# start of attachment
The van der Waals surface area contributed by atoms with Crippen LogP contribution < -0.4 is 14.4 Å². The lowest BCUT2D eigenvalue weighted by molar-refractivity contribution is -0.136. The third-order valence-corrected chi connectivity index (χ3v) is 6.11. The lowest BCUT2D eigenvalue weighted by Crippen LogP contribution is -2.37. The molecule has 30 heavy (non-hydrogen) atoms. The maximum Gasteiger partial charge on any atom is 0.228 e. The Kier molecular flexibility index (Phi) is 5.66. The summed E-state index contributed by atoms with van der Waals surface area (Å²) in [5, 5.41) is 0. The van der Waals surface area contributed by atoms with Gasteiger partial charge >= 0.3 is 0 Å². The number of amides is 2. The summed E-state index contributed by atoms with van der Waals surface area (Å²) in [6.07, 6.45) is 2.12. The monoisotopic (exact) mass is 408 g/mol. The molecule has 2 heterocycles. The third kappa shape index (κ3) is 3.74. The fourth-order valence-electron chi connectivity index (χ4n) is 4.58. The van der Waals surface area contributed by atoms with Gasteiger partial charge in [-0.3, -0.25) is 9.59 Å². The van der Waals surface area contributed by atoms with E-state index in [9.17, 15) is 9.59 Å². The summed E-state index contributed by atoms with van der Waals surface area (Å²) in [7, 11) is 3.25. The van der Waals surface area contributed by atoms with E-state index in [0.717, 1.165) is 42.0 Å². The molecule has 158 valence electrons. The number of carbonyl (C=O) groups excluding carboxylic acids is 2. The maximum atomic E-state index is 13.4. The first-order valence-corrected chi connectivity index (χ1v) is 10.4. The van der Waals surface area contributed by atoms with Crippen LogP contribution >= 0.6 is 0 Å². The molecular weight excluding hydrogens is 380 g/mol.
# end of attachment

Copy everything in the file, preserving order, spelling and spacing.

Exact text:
The van der Waals surface area contributed by atoms with Crippen LogP contribution < -0.4 is 14.4 Å². The lowest BCUT2D eigenvalue weighted by molar-refractivity contribution is -0.136. The third-order valence-corrected chi connectivity index (χ3v) is 6.11. The lowest BCUT2D eigenvalue weighted by Crippen LogP contribution is -2.37. The molecule has 30 heavy (non-hydrogen) atoms. The maximum Gasteiger partial charge on any atom is 0.228 e. The Kier molecular flexibility index (Phi) is 5.66. The summed E-state index contributed by atoms with van der Waals surface area (Å²) in [5, 5.41) is 0. The van der Waals surface area contributed by atoms with Gasteiger partial charge >= 0.3 is 0 Å². The number of amides is 2. The summed E-state index contributed by atoms with van der Waals surface area (Å²) in [6.07, 6.45) is 2.12. The monoisotopic (exact) mass is 408 g/mol. The molecule has 2 heterocycles. The third kappa shape index (κ3) is 3.74. The fourth-order valence-electron chi connectivity index (χ4n) is 4.58. The van der Waals surface area contributed by atoms with Gasteiger partial charge in [-0.3, -0.25) is 9.59 Å². The van der Waals surface area contributed by atoms with E-state index in [9.17, 15) is 9.59 Å². The summed E-state index contributed by atoms with van der Waals surface area (Å²) in [7, 11) is 3.25. The van der Waals surface area contributed by atoms with E-state index in [0.717, 1.165) is 42.0 Å². The molecule has 158 valence electrons. The number of carbonyl (C=O) groups excluding carboxylic acids is 2. The maximum atomic E-state index is 13.4. The first-order valence-corrected chi connectivity index (χ1v) is 10.4. The van der Waals surface area contributed by atoms with Crippen LogP contribution >= 0.6 is 0 Å². The molecular weight excluding hydrogens is 380 g/mol.